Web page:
Jim McDonell, the Progressive Conservatives' consumer services critic, did raise one question on price caps, though he told The Globe and Mail after the meeting that he does not expect them to disappear in the bill's final language. "It's a hard thing to fight, because consumers think it's a great idea," he said, suggesting the results could be reviewed in a year or so. "We're just worried of unintended consequences."

NDP critic Wayne Gates was not at the committee meetings, but said in an e-mail: "We believe folks should have a fair shot at getting tickets to the events, concerts and games they love – and that we can't keep allowing them to be let down by a broken system."

In its presentation, Stubhub cited a 2016 report reviewing British ticketing that found price caps on ticket resales "would be extremely difficult to police or future-proof."

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"These ticket sales are going to move to channels that are not safe, not transparent, not protected," said Jeff Poirier, StubHub's North American general manager for theatre and music, in an interview after his presentation.

Ticketmaster, which lets fans resell tickets for some events on their platform, joined Stubhub in warning against price caps. "If the seller knows they can get more than 50 per cent of what they paid for, and they can't on a legitimate site … they're going to find a place to do so," Ticketmaster's Canadian chief operating officer Patti-Anne Tarlton told The Globe.

She also argued that one of Ontario's proposed transparency measures – to reveal the total amount of tickets available to the public for a given event – would be detrimental for consumers, as it would let scalpers better program bot software to buy up tickets for the events.

In the case of concerts, artists or event hosts can dictate how many tickets they'd like held and may change their mind several times before they go on sale – and sometimes after. Erin Benjamin, Music Canada Live's executive director, said this would make it difficult to enforce another transparency proposal: that the total number of public tickets be made available seven days before they go on sale.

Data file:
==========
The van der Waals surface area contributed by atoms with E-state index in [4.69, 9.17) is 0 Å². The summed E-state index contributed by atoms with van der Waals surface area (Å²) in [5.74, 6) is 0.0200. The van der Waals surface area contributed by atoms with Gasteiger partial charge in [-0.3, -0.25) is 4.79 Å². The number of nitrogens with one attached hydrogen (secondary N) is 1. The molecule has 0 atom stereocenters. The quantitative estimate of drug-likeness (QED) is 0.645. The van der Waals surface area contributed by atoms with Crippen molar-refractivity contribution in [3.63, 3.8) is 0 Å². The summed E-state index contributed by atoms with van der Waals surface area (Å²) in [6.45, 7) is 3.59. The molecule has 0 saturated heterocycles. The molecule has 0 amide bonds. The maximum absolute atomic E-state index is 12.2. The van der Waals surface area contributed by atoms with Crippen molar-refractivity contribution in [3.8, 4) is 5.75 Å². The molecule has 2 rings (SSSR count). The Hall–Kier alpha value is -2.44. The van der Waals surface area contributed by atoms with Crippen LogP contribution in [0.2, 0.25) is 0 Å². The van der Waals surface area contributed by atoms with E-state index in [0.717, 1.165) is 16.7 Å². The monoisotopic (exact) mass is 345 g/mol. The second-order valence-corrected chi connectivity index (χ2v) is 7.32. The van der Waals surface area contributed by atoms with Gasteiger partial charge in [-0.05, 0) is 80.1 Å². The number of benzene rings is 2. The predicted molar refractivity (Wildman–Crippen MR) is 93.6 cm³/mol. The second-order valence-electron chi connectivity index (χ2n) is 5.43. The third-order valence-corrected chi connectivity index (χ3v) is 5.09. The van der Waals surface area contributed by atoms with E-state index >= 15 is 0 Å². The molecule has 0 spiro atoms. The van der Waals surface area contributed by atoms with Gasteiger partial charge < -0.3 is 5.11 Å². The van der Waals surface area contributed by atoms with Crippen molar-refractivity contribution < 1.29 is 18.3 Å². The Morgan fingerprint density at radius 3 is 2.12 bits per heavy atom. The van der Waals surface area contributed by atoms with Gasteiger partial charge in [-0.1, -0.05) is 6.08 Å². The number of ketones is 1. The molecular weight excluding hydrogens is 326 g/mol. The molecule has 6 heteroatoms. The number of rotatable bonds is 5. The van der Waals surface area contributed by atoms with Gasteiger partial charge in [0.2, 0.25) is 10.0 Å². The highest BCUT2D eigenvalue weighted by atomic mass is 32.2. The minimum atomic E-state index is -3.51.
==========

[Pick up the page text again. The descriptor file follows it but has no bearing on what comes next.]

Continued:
She also noted that revealing the number of tickets available, especially if it is much smaller than the venue capacity, might lead consumers to believe "unscrupulous activity is taking place with the missing inventory." Venues, artists and promoters regularly hold back tickets for friends, promotions, special sales and other reasons. "Providing the public with only the supply half of the supply-demand equation does nothing to protect consumers," Ms. Benjamin told the committee.

In its presentation, the Canadian Ticket Brokers Association, which has 19 Ontario members, recommended, among other things, that the province should consider only letting consumers based in Ontario buy tickets for the first hour they are on sale. This, president Angie Coss said, would keep scalpers based outside the province – since they can operate from anywhere – away from tickets until Ontario consumers have a chance at them. Saskatchewan has a similar law.